The Popcorn Tree

by Andy Wood on September 5, 2008

in Enlarging Your Capacity, LV Cycle, Turning Points

The LifeVesting Cycle

1. Allocate your resources.
2. Explore the possibilities.
3. Follow your passion
4. Execute your plan.
5. Protect your investment.

6. Enlarge your capacity

When I was still a kid, my dad built a flower box for my mom. We got some nice, rich soil from a place behind our house where we had a lot of mulch and trees. She planted some flowers in the box, and we were excited to see what would come out.

What came out was something that at first looked like a weed. But this was no weed. It was a tree. A popcorn tree, my dad said.

I was entranced. It was my first sense of fatherhood and stewardship, all rolled into one.

If you aren’t familiar with them, popcorn trees, or Chinese tallows, grow in moist climates. They grow rapidly, and can get pretty big. They make great shade and ornamental trees, and in the fall, their seeds split open to appear like popcorn.

I watched this little tree take off, and soon we transplanted it from the flower box to the front yard. We got more and more into trees, and soon found four more popcorn trees – then some redbuds and dogwoods. I had this sense of pride and ownership in all of them, but none more than the original – the queen of the yard – as she quickly grew taller than the eaves of our house.

Then one day the unthinkable happened. I came up the street to my house, and found the most horrific sight. Someone (my dad) had taken shears and whacked my tree off at about six feet. The queen of the yard now had a crew cut.

It was ugly.



“Pruning,” he called it.

“Disaster” was what I called it.

Of course, my dad knew a whole lot more about trees and all things agricultural than I ever will. (I once asked him, “How’d you get so smart?” He said, “I keep my ears open and my mouth shut.”)

Anyway, the queen began to reshape. To spread. To grow, not just taller, but shapelier, even more beautiful.

This life lesson became even more applicable to me as I grew spiritually.

“But the one who received the seed that fell on good soil is the man who hears the word and understands it. He produces a crop, yielding a hundred, sixty or thirty times what was sown” (Matthew 13:23).

What do you suppose God wants to do with that believer whose heart produces a “30 times return?” Here’s one answer from another source:

“He lops off every branch that doesn’t produce. And he prunes those branches that bear fruit for even larger crops” (John 15:2).

And in case you’re wondering what Jesus is getting at here, the writer of Hebrews refers to this as discipline, that at first seems sorrowful, but afterwards “yields the peaceful fruit of righteousness” (Hebrews 12:11).

Pruning looks painful to the tree or vine. It’s painful to you and me, too, when God takes us through the pruning process. Like the tree or vine, pruning shows up as temporary setbacks. Missing pieces. Brutal course corrections. Separation. Redirection.

At first pruning appears to reverse the plant’s growth. But the end result is graceful, powerful, and beautiful. It works for LifeVestors, too. God is still in the process of writing your life story. And in that process, he is deepening your capacity to love, lengthening your capacity to endure, and enlarging your capacity to receive.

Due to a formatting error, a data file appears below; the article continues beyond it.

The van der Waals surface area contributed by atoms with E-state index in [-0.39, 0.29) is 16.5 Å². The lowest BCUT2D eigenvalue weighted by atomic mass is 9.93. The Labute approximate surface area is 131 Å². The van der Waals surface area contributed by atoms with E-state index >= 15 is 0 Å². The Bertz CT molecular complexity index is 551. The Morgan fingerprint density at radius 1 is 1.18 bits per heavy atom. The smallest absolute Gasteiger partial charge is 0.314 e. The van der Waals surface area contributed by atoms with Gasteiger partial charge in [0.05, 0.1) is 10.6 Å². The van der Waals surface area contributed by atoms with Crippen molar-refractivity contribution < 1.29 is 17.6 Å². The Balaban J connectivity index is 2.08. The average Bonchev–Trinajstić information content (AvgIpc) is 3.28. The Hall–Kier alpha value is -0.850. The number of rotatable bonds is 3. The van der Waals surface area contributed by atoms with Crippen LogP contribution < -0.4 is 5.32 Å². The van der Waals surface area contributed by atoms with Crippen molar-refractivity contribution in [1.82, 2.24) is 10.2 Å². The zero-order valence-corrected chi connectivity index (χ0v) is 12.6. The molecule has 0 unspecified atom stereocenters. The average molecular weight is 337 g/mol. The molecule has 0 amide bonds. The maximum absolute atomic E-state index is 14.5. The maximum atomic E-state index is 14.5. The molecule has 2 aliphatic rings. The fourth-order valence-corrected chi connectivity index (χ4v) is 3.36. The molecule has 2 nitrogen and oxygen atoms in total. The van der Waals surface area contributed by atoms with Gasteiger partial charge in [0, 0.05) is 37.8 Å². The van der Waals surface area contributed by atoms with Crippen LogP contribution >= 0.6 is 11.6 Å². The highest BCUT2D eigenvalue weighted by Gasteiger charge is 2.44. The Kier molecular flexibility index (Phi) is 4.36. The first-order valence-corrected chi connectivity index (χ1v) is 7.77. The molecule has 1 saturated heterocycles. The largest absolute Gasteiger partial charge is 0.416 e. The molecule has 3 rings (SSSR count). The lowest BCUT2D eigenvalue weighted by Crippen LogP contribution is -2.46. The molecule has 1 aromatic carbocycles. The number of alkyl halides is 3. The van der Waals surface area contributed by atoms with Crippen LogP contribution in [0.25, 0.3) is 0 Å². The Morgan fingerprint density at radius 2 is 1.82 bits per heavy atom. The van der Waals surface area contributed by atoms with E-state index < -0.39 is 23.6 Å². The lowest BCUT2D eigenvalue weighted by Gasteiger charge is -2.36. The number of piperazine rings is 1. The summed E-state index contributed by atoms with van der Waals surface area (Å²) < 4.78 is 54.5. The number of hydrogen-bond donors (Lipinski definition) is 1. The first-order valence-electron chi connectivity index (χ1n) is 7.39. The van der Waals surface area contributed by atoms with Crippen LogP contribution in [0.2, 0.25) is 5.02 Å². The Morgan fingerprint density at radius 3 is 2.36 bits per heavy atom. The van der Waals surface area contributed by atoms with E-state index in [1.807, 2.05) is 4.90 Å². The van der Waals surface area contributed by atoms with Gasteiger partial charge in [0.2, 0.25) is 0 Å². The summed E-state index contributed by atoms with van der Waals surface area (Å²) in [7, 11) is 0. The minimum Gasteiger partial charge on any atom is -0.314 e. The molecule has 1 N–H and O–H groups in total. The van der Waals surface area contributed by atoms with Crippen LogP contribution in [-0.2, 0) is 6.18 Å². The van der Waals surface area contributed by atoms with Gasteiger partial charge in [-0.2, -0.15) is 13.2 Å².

Painful? No doubt about it. But purposeful. God wants to increase your fruitfulness, or your success so far. He wants to channel your growth in specific areas. He wants to prepare you for future, life-defining hardships. And He wants to fit you into the larger plan of His kingdom. Yes, it’s painful. But it’s worth it in the long run. And the long run is what LifeVesting is all about.

Jesus had more to say about pruning and fruitfulness and abiding in Him in John 15. How do we make the most of our pruning seasons?

1. Recognize God’s sovereignty and finished work
Jesus said that they were already clean – a play on words in Greek that means they were already pruned – through the word he had spoken to them. Was it their idea? No. Was it their work? No. It was God’s. Their responsibility was to trust Him to continue to act on their behalf.

2. Stay open to spoken truth
“The word I have spoken to you” to which Jesus referred was actually a variety of things – rebuke, teaching, encouragement, command, warning. What made these disciples different was that they had received it. Not everything someone says to you is profitable or true. But everything that IS true should be received, whether it feels good or not. And everything Jesus said becomes eternal truth to build and shape your life.

3. Stay connected to your source of life
LifeVesting isn’t about investing your life – it’s about investing His! The temptation during the pruning seasons is to quit, to take matters into your own hands, to try to bear your own fruit. Jesus said that the key to fruitfulness wasn’t trying harder, but abiding faithfully.

If you’re ever tooling around Mobile, Alabama, see if you can find Almeda court. You’ll find our old house there, and you won’t have any trouble recognizing which one it is. It’s the one with the forest in the yard.

{ 1 comment… read it below or add one }

Tree Newt September 5, 2008 at 8:36 pm

Andy, I have felt the pruning shears recently. Not always fun when the cutting is done, but the end result is always “Wow! I never knew that was in there!” Great post, as always.

Tree Newts last blog post..Carpe Diem

Leave a Comment

CommentLuv badge

{ 1 trackback }

Previous post:

Next post: